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JOHN Harris, now Curator Emeritus of the RIBA’s Drawings Collection, has published many books on architecture and the decorative arts.

He is perhaps better known to a wider public through his book No Voice from the Hall: Early Memories of a Country House Snooper, in which Harris takes a pop at Nicholas Pevsner and John Betjeman, writes compellingly and nostalgically about the romance of ruins and the discovery of country house gems around the world, with a joyful and eccentric curiosity and a honed sense of trespass.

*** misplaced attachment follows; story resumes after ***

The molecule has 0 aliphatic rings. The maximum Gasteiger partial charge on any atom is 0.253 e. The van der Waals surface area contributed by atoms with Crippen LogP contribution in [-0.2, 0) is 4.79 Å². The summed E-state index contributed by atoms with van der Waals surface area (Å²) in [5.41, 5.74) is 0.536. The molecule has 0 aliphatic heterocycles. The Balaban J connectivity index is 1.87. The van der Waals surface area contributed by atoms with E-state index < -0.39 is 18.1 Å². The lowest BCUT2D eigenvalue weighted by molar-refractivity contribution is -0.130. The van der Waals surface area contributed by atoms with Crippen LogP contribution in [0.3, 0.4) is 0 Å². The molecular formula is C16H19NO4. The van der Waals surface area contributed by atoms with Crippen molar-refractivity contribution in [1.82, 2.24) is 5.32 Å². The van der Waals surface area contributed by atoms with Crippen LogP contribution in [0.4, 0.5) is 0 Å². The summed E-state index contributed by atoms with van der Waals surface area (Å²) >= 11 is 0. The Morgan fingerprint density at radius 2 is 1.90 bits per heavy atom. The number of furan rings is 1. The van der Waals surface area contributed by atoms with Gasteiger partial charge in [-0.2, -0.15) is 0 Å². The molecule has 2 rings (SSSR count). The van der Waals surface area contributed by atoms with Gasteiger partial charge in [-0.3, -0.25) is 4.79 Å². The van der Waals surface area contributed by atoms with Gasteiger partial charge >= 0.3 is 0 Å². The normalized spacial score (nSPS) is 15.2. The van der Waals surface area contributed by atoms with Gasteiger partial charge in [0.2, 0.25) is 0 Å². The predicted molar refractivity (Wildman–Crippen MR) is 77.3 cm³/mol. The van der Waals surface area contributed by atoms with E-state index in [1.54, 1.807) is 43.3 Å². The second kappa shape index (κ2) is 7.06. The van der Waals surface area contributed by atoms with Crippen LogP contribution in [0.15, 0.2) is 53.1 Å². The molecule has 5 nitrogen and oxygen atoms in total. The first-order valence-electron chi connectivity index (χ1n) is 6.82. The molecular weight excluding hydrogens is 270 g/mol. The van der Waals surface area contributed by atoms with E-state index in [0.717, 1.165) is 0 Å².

He continues his insatiably nosy journey in the second of these mischievous books spattered with antique dealers and art collectors.

Harris rushes us through his brief apprenticeship as a Heal’s upholsterer, brief curatorship of the Grotto of the Four Winds of Battersea Pleasure Gardens and in his chapter Privé-Défense d’Entrer, Mr Harris describes finding, in 1952, Racine de Monville’s ruined 18th century ornamental garden, the famous Désert de Retz, with its derelict Column House and the Maison Chinoise, the most famous of all the European Chinese Houses, then in terminal decay.